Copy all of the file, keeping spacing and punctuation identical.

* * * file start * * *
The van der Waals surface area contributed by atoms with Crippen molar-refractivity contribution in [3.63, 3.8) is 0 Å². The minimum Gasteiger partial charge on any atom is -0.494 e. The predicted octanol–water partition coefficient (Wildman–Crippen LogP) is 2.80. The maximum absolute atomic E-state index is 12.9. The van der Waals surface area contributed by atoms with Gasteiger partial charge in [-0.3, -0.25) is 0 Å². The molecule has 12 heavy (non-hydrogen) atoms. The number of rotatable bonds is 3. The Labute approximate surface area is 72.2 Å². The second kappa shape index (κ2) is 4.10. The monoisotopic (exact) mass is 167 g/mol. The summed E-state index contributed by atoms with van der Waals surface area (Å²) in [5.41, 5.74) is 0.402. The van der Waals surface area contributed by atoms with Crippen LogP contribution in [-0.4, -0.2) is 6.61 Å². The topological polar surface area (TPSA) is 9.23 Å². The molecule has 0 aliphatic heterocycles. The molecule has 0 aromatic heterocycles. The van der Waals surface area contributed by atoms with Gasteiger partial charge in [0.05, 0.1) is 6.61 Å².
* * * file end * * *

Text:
The van der Waals surface area contributed by atoms with Crippen molar-refractivity contribution in [3.63, 3.8) is 0 Å². The minimum Gasteiger partial charge on any atom is -0.494 e. The predicted octanol–water partition coefficient (Wildman–Crippen LogP) is 2.80. The maximum absolute atomic E-state index is 12.9. The van der Waals surface area contributed by atoms with Gasteiger partial charge in [-0.3, -0.25) is 0 Å². The molecule has 12 heavy (non-hydrogen) atoms. The number of rotatable bonds is 3. The Labute approximate surface area is 72.2 Å². The second kappa shape index (κ2) is 4.10. The monoisotopic (exact) mass is 167 g/mol. The summed E-state index contributed by atoms with van der Waals surface area (Å²) in [5.41, 5.74) is 0.402. The van der Waals surface area contributed by atoms with Crippen LogP contribution in [-0.4, -0.2) is 6.61 Å². The topological polar surface area (TPSA) is 9.23 Å². The molecule has 0 aliphatic heterocycles. The molecule has 0 aromatic heterocycles. The van der Waals surface area contributed by atoms with Gasteiger partial charge in [0.05, 0.1) is 6.61 Å².